A quiet mountain in one of the UK’s national parks might not seem the obvious place to encounter a noisy group of protestors in just their bathing suits (flowery swim caps optional).
But hundreds of bathers from the Outdoor Swimming Society made a splash while defying civil law to go for a dip at Kinder Reservoir in the Peak District, 90 years after a mass trespass by 400 walkers helped to enshrine the Right to Roam in UK law.
This time around, the trespassers want better access to the countryside and particularly to inland bodies of water, which are often out of bounds in England because landowners don’t want swimmers on their property.
Mass trespass calls for better rights to roam
“We had no concept of how many people were going to come,” says Owen Hayman, a campaigner and swimmer.
“It was a bit worrying in case we didn’t have enough people there - it’s not a mass trespass if there’s not a whole mass of us.”
But in the end, around 400 people gathered to take a dip.
“It was extremely exciting and was only at the last minute that we realised how many were there. We were there for an hour and a half and people kept coming and swimming,” he laughs.
As well as calling for greater access rights, the activists are also opposing a potential move to change trespassing from a civil to a criminal offence. Were that motion to pass, it could also negatively affect nomads and travellers living in campervans and caravans.
Why is open water swimming allowed in Scotland but not in the rest of the UK?
The campaigners also want to challenge outdated views about why open water swimming is not allowed in certain places in England and Wales. In Scotland, nearly all 800 reservoirs allow swimming under the 2003 Land Reform Act.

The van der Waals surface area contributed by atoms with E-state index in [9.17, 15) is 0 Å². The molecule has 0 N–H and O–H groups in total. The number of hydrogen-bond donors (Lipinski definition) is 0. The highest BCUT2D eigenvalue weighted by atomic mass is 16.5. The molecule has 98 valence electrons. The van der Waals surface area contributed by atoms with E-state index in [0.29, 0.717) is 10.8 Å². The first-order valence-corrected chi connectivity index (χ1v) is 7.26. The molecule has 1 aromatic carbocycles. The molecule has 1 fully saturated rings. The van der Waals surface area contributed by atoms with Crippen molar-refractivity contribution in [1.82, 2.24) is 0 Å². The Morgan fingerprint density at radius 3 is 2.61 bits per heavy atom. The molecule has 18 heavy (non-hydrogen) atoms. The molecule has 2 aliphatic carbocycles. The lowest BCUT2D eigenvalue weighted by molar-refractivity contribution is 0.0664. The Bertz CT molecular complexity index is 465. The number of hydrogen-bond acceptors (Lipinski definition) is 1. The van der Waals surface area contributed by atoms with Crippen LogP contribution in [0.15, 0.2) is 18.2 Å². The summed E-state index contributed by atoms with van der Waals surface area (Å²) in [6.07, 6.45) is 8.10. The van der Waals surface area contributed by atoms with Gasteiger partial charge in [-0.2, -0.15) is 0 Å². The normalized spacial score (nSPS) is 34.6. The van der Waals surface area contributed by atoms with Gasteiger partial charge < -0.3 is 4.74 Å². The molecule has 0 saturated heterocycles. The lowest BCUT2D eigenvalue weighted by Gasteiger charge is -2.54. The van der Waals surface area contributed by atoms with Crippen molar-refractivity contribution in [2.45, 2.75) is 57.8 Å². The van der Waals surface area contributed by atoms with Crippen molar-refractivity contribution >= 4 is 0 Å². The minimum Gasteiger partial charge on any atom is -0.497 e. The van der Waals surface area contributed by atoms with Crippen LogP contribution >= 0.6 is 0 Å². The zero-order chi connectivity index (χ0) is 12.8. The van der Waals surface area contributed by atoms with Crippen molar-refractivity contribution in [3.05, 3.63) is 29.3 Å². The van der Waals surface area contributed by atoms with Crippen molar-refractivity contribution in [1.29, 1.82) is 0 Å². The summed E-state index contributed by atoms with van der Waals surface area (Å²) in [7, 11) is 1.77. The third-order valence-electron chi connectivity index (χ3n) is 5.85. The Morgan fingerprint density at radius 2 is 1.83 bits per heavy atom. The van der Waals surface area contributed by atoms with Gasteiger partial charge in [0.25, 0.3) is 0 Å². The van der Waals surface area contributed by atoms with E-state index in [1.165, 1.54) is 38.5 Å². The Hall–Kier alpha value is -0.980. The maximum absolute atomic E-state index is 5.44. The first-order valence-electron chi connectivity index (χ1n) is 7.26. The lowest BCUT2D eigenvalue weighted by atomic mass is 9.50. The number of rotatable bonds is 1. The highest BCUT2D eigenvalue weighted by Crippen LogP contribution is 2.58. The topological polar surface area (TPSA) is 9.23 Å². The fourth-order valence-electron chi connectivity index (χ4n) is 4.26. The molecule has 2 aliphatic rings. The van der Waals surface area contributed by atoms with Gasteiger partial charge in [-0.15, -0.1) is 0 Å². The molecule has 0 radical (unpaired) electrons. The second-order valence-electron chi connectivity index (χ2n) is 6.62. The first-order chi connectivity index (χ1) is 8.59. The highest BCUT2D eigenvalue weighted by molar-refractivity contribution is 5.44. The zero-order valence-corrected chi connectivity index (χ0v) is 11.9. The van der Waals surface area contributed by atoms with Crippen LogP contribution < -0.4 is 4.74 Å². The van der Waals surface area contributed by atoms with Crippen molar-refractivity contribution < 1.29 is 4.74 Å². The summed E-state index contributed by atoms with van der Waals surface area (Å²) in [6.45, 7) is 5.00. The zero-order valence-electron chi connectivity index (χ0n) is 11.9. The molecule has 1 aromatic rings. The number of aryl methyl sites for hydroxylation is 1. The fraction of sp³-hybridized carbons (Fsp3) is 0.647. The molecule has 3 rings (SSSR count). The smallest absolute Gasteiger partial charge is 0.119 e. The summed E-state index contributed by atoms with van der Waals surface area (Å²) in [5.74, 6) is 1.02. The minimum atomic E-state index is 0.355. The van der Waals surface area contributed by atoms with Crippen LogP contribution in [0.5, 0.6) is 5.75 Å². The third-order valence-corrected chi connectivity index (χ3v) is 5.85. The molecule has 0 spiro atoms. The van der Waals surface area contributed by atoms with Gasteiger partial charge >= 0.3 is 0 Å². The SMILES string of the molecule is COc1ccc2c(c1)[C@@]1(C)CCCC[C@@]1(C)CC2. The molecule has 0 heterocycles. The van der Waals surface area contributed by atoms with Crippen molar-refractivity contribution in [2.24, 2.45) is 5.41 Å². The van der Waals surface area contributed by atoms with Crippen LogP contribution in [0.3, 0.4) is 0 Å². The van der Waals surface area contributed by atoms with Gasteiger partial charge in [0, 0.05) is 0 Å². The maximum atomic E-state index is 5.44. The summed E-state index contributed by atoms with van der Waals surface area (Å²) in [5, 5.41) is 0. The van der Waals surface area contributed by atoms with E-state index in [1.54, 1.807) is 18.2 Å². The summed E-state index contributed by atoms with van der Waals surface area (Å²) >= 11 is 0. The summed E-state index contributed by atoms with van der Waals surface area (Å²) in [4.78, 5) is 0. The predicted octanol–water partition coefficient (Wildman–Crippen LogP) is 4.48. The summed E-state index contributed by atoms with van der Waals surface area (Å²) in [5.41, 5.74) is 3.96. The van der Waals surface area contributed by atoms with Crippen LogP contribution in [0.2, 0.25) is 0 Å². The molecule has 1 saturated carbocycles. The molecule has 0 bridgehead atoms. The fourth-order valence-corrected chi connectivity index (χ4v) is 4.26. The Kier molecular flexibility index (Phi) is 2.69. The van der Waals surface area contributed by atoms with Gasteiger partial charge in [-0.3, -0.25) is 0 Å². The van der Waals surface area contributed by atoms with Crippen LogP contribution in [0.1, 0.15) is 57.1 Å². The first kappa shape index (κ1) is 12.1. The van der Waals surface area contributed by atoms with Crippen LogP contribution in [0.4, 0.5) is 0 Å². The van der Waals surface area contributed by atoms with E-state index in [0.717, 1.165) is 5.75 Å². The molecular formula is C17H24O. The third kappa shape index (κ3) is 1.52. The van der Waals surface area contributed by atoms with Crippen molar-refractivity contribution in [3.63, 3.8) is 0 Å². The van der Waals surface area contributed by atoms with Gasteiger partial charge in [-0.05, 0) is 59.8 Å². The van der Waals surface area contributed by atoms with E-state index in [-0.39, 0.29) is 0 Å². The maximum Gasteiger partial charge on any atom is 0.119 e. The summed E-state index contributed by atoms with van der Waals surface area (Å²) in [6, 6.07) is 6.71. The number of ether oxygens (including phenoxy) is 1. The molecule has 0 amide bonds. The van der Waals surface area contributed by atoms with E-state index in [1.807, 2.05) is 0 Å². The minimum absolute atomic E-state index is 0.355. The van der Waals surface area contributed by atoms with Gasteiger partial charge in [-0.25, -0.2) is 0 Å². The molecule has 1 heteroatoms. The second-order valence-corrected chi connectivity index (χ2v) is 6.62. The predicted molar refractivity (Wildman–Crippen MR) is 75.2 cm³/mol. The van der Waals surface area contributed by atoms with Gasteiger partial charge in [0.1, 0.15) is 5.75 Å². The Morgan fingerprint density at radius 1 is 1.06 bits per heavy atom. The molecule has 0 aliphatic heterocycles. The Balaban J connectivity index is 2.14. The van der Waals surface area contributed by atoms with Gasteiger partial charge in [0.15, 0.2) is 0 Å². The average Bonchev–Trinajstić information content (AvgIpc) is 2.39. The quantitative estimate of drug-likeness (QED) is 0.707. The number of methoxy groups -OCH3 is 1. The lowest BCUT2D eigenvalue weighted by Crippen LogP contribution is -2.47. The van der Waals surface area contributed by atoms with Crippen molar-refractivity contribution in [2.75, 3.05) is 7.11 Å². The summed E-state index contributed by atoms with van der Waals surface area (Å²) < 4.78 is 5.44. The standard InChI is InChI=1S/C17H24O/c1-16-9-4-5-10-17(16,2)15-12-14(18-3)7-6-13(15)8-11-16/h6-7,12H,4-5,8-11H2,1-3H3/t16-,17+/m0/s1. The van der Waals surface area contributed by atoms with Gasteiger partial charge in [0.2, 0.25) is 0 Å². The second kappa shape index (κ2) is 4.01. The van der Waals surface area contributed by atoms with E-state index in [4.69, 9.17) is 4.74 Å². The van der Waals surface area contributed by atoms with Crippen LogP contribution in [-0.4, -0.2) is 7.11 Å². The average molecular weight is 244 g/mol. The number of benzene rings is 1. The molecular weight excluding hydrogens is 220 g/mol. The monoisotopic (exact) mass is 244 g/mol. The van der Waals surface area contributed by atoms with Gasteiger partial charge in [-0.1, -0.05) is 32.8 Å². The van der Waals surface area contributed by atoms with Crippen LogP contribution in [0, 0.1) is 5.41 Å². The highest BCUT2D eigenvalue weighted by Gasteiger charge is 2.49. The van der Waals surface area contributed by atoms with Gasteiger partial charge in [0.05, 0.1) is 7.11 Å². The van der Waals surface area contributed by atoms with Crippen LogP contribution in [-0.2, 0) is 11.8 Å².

“I think it’s misleading that land owners try to make us think this is about our own safety,” says Owen.
“They’re not interested in that, they are worried about dealing with potential anti-social behaviour, but they frame it as having a concern for safety.”
He continues: “People do drown in open water, often young people, often alcohol is involved. These horrible things happen, but what we are trying to say is that the approach to water safety in this country for decades has been putting fear into people and saying that open water is really dangerous.”
He points out that a better approach would be to give young people enough information to do it safely and the opportunity to learn from seeing older swimmers using the correct equipment and following a common-sense approach.
Where can you swim in England and Wales?
It doesn’t help that there is general uncertainty about where people can and can’t swim in the eyes of the law.
“It’s crackers that the more dangerous a place is to swim, the more likely you’ll be allowed to swim there,” says Owen.
“On the coast, you’ve got waves and currents, but you can swim. Then inland, there’s these benign bodies of water like lakes and reservoirs and chances are you’re not allowed to swim in them, but it’s hard to know. It’s nonsensical.”
Like many wild swimmers, Owen is evangelical about its benefits.
“People really need this resource. Access to open water is totally transformative for the lives of many people,” he says.
“It reaches people that other activities don’t - different body types, different abilities, women experiencing menopause. People will tell you it has saved their life or their sanity.”
And he points out that changing the law to make trespassing a criminal offence would adversely impact the very people who most need the water.
“People with anxiety, people of colour, they don’t want to have a run-in with the police,” he says.
“They don’t know how they are going to be treated.”
Better swimming safety for all is what the campaigners want, not more rules that will only end up being broken.